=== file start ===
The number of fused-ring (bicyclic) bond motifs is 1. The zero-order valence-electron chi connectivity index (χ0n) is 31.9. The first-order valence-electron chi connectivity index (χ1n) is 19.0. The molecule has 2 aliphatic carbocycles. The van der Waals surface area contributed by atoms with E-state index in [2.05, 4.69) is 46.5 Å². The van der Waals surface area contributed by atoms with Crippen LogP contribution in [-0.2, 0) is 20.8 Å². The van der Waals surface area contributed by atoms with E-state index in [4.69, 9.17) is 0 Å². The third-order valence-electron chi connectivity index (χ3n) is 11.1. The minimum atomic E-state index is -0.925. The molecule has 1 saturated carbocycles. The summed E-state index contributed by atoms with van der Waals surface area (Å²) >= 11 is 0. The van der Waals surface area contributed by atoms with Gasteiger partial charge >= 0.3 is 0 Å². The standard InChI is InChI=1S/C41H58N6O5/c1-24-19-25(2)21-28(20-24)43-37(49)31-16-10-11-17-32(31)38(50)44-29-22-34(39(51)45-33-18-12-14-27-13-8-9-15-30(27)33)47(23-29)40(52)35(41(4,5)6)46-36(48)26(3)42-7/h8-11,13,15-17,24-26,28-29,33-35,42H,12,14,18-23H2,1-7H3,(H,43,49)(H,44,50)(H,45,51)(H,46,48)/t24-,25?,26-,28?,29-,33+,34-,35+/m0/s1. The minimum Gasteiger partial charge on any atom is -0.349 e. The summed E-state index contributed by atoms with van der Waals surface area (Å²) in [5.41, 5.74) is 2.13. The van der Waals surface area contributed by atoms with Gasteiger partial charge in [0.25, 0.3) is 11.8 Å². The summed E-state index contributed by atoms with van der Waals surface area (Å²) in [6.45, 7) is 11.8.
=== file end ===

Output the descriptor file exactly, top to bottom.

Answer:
The number of fused-ring (bicyclic) bond motifs is 1. The zero-order valence-electron chi connectivity index (χ0n) is 31.9. The first-order valence-electron chi connectivity index (χ1n) is 19.0. The molecule has 2 aliphatic carbocycles. The van der Waals surface area contributed by atoms with E-state index in [2.05, 4.69) is 46.5 Å². The van der Waals surface area contributed by atoms with Crippen LogP contribution in [-0.2, 0) is 20.8 Å². The van der Waals surface area contributed by atoms with E-state index in [4.69, 9.17) is 0 Å². The third-order valence-electron chi connectivity index (χ3n) is 11.1. The minimum atomic E-state index is -0.925. The molecule has 1 saturated carbocycles. The summed E-state index contributed by atoms with van der Waals surface area (Å²) >= 11 is 0. The van der Waals surface area contributed by atoms with Gasteiger partial charge >= 0.3 is 0 Å². The standard InChI is InChI=1S/C41H58N6O5/c1-24-19-25(2)21-28(20-24)43-37(49)31-16-10-11-17-32(31)38(50)44-29-22-34(39(51)45-33-18-12-14-27-13-8-9-15-30(27)33)47(23-29)40(52)35(41(4,5)6)46-36(48)26(3)42-7/h8-11,13,15-17,24-26,28-29,33-35,42H,12,14,18-23H2,1-7H3,(H,43,49)(H,44,50)(H,45,51)(H,46,48)/t24-,25?,26-,28?,29-,33+,34-,35+/m0/s1. The minimum Gasteiger partial charge on any atom is -0.349 e. The summed E-state index contributed by atoms with van der Waals surface area (Å²) in [5.41, 5.74) is 2.13. The van der Waals surface area contributed by atoms with Gasteiger partial charge in [0.25, 0.3) is 11.8 Å². The summed E-state index contributed by atoms with van der Waals surface area (Å²) in [6.45, 7) is 11.8.